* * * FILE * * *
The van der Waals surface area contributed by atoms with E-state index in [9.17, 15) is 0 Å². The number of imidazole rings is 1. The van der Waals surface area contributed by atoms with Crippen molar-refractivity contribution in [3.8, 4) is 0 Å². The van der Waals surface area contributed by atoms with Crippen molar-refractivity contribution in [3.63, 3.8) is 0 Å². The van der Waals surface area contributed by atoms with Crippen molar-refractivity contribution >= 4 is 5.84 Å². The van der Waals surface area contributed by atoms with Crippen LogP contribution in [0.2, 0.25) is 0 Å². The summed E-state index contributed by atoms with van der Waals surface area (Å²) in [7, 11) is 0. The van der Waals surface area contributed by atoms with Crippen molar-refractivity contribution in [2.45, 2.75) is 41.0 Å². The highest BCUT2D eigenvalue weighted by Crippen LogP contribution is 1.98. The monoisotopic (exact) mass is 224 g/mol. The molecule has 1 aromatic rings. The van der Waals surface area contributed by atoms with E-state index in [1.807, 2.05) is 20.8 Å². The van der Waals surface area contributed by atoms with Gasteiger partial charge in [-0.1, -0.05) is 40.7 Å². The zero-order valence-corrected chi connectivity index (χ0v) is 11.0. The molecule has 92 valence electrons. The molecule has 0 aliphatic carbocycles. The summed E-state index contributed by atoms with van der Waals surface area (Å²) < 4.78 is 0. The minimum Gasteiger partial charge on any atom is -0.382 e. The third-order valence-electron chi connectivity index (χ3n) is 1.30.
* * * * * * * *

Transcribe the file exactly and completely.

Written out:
The van der Waals surface area contributed by atoms with E-state index in [9.17, 15) is 0 Å². The number of imidazole rings is 1. The van der Waals surface area contributed by atoms with Crippen molar-refractivity contribution in [3.8, 4) is 0 Å². The van der Waals surface area contributed by atoms with Crippen molar-refractivity contribution in [3.63, 3.8) is 0 Å². The van der Waals surface area contributed by atoms with Crippen molar-refractivity contribution >= 4 is 5.84 Å². The van der Waals surface area contributed by atoms with Crippen LogP contribution in [0.2, 0.25) is 0 Å². The summed E-state index contributed by atoms with van der Waals surface area (Å²) in [7, 11) is 0. The van der Waals surface area contributed by atoms with Crippen molar-refractivity contribution in [2.45, 2.75) is 41.0 Å². The highest BCUT2D eigenvalue weighted by Crippen LogP contribution is 1.98. The monoisotopic (exact) mass is 224 g/mol. The molecule has 1 aromatic rings. The van der Waals surface area contributed by atoms with E-state index in [1.807, 2.05) is 20.8 Å². The van der Waals surface area contributed by atoms with Gasteiger partial charge in [-0.1, -0.05) is 40.7 Å². The zero-order valence-corrected chi connectivity index (χ0v) is 11.0. The molecule has 92 valence electrons. The molecule has 0 aliphatic carbocycles. The summed E-state index contributed by atoms with van der Waals surface area (Å²) < 4.78 is 0. The minimum Gasteiger partial charge on any atom is -0.382 e. The third-order valence-electron chi connectivity index (χ3n) is 1.30.